(26) The New Mexico Court of Appeals recently addressed a similar claim of double jeopardy in State v. Cowden, 1996 NMCA 051, 121 N.M. 703, 917 P.2d 972, cert. denied, 121 N.M. 644, 916 P.2d 844 (1996). In Cowden, the court engaged in the Swafford analysis and found that the Legislature intended to separately punish the crimes of assault with intent to commit a violent felony (murder), and aggravated battery with a deadly weapon. Id. at ¶¶ 5-14. The court in Cowden recited the elements of the offense of assault with intent to commit a violent felony and compared these elements with the elements of the offense of aggravated battery, holding that each crime requires proof of at least one element the other does not. Id. at ¶ 9 (comparing Section 30-3-3 and UJI 14-312 NMRA 1997 (aggravated assault) with Section 30-3-5 and UJI 14-323 NMRA 1997 (aggravated battery)). Because the crimes required different elements, the Cowden court held that punishment for both assault with intent to commit a violent felony and aggravated battery with a deadly weapon is permissible, in the absence of contrary legislative intent. Id. at ¶ 10.

(27) Similarly, in this case, the crime of assault with intent to commit a violent felony and aggravated battery contain differing elements and are not subsumed within each other. Both offenses are defined by statutes providing several alternatives, thus we focus on the legal theory of the case and disregard any inapplicable statutory elements. See State v. Meadors, 1995 NMSC 081, ¶ 40, 121 N.M. 38, 51, 908 P.2d 731, 744 (1995) (citing State v. Rodriguez, 113 N.M. 767, 772, 833 P.2d 244, 249 (Ct.App.1992)). A charge of assault with intent to commit a violent felony, in this case robbery, requires proof that (1) the defendant committed an act, (2) the act caused the victim to believe he or she was in danger of an immediate battery, (3) a reasonable person in the same circumstances as the victim would have had the same belief, and (4) the defendant had the intent to commit a robbery. See § 30-3-3; UJI 14-312; see also Cowden, 1996 NMCA 051, ¶ 9, 121 N.M. 703, 917 P.2d 972. The elements of aggravated battery, in this case with great bodily harm, require proof that the defendant (1) committed an act, (2) with the intent to injure the victim, (3) in a way that would likely result in death or great bodily harm to the victim. See § 30-3-5; UJI 14-323.

(28) The recitation of the elements of the offenses demonstrates that, ". . . while there is some overlap, each crime requires proof of at least one element that the other does not." Cowden, 1996 NMCA 051, ¶ 10, 121 N.M. 703, 917 P.2d 972. Assault with intent to commit robbery requires proof that the victim believed he or she was about to receive a battery, that a reasonable person in the same circumstances as the victim would have had the same belief, and that the defendant intended to commit robbery. See UJI 14-312. On the other hand, aggravated battery with great bodily harm requires proof that the defendant in fact injured the victim and that the defendant intended to injure the victim in a way that would likely result in death or great bodily harm. See UJI 14-323. Accordingly, we conclude that a presumption exists that the Legislature intended to separately punish the two offenses.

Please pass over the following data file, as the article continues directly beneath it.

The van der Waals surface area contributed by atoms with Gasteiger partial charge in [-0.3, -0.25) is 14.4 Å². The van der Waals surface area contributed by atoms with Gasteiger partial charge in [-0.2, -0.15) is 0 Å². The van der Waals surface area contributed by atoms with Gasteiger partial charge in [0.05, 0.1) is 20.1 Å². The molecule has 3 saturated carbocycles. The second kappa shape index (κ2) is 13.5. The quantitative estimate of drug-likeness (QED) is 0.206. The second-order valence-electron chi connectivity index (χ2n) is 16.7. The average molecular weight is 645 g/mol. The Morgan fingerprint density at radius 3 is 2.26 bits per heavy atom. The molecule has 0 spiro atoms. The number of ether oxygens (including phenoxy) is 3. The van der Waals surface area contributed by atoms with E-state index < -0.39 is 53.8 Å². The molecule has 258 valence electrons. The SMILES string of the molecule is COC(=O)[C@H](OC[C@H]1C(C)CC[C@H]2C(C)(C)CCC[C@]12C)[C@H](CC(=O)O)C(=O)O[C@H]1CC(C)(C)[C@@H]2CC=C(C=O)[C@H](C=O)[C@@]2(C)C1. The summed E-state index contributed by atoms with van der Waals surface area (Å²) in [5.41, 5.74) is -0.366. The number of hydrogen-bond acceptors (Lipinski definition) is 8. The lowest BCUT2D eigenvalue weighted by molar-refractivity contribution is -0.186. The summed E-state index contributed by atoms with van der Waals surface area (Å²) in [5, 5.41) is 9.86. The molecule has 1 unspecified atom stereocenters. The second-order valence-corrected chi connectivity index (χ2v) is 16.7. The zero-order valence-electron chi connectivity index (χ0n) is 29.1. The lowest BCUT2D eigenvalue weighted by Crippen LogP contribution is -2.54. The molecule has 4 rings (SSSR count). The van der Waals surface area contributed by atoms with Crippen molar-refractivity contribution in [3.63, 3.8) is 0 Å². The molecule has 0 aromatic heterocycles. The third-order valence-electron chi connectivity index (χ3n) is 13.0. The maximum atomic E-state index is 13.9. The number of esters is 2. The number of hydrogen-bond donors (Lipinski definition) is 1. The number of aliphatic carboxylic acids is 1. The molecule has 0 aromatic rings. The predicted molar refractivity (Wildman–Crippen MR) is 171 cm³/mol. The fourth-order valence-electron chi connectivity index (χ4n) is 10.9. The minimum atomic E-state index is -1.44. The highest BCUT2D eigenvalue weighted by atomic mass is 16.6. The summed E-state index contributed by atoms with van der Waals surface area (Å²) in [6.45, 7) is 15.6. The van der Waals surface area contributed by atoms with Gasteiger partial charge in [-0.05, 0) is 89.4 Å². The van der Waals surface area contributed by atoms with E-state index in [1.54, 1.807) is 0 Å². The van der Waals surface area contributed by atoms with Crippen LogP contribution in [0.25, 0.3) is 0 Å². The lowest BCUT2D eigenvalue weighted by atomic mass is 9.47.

(29) Moreover, the Defendant has not brought forth indicia of legislative intent to overcome the presumption that the Legislature intended to punish assault with intent to commit a violent felony and aggravated battery charges separately. The statutory elements of these crimes are dissimilar and protect different social values, and the legislative intent allows separate punishment for each crime. Cowden, 1996 NMCA 051, ¶ 12, 121 N.M. 703, 917 P.2d 972. Assault with intent to commit a violent felony, in this case robbery, is directed toward conduct motivated by an intention to forcibly deprive another of his or her property. Aggravated battery addresses the use of force to injure a person. See State v. Fuentes, 1995 NMCA 013, ¶ 8, 119 N.M. 104, 106, 888 P.2d 986, 988 (Ct.App.1994).

*1084 (30) Therefore, it would not be violative of double jeopardy to allow Defendant to be retried on charges of accessory to assault with intent to commit a violent felony (robbery) and accessory to aggravated battery. The offenses require differing elements of proof and the offenses are aimed at protecting differing social values.

(2) Accessory to false imprisonment, NMSA 1978, § 30-4-3 (1963), and accessory to aggravated battery NMSA 1978, § 30-3-5 (1969).

(31) Defendant's argument that the accessory to false imprisonment charge merges with the accessory to aggravated battery charge also is without merit. In determining whether the Legislature intended multiple punishment for Defendant's unitary conduct, we must apply the Blockburger test and look to the elements of the offenses of false imprisonment and aggravated battery. Reciting the elements of each of the offenses demonstrates that neither offense is subsumed within the other and thus the presumption is that the Legislature intended multiple punishment for Defendant's unitary conduct.